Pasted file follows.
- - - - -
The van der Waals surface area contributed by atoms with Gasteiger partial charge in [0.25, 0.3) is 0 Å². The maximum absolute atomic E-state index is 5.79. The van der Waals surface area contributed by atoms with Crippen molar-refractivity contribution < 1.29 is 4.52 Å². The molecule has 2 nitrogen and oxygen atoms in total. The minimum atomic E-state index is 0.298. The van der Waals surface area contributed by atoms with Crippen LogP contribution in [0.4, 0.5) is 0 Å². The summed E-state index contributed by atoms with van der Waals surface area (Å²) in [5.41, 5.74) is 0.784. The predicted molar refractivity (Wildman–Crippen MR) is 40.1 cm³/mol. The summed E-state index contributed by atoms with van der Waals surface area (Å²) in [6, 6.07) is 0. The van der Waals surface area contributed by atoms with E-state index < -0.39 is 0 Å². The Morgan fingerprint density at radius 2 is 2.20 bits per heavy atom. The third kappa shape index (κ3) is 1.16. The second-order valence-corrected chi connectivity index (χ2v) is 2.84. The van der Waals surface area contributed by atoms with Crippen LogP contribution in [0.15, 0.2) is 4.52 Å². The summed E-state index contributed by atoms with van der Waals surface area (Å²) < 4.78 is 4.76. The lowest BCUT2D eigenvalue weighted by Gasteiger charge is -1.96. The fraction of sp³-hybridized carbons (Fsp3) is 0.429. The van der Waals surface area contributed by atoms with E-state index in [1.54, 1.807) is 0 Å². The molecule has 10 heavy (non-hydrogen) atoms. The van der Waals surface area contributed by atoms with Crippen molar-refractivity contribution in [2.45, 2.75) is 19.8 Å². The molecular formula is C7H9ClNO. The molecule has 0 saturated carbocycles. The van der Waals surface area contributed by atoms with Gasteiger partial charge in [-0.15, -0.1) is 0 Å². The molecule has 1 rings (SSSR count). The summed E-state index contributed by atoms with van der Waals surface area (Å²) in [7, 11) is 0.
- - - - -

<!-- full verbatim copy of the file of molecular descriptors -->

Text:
The van der Waals surface area contributed by atoms with Gasteiger partial charge in [0.25, 0.3) is 0 Å². The maximum absolute atomic E-state index is 5.79. The van der Waals surface area contributed by atoms with Crippen molar-refractivity contribution < 1.29 is 4.52 Å². The molecule has 2 nitrogen and oxygen atoms in total. The minimum atomic E-state index is 0.298. The van der Waals surface area contributed by atoms with Crippen LogP contribution in [0.4, 0.5) is 0 Å². The summed E-state index contributed by atoms with van der Waals surface area (Å²) in [5.41, 5.74) is 0.784. The predicted molar refractivity (Wildman–Crippen MR) is 40.1 cm³/mol. The summed E-state index contributed by atoms with van der Waals surface area (Å²) in [6, 6.07) is 0. The van der Waals surface area contributed by atoms with E-state index < -0.39 is 0 Å². The Morgan fingerprint density at radius 2 is 2.20 bits per heavy atom. The third kappa shape index (κ3) is 1.16. The second-order valence-corrected chi connectivity index (χ2v) is 2.84. The van der Waals surface area contributed by atoms with Crippen LogP contribution in [0.15, 0.2) is 4.52 Å². The summed E-state index contributed by atoms with van der Waals surface area (Å²) < 4.78 is 4.76. The lowest BCUT2D eigenvalue weighted by Gasteiger charge is -1.96. The fraction of sp³-hybridized carbons (Fsp3) is 0.429. The van der Waals surface area contributed by atoms with E-state index in [1.54, 1.807) is 0 Å². The molecule has 10 heavy (non-hydrogen) atoms. The van der Waals surface area contributed by atoms with Crippen molar-refractivity contribution in [2.45, 2.75) is 19.8 Å². The molecular formula is C7H9ClNO. The molecule has 0 saturated carbocycles. The van der Waals surface area contributed by atoms with Gasteiger partial charge in [-0.15, -0.1) is 0 Å². The molecule has 1 rings (SSSR count). The summed E-state index contributed by atoms with van der Waals surface area (Å²) in [7, 11) is 0.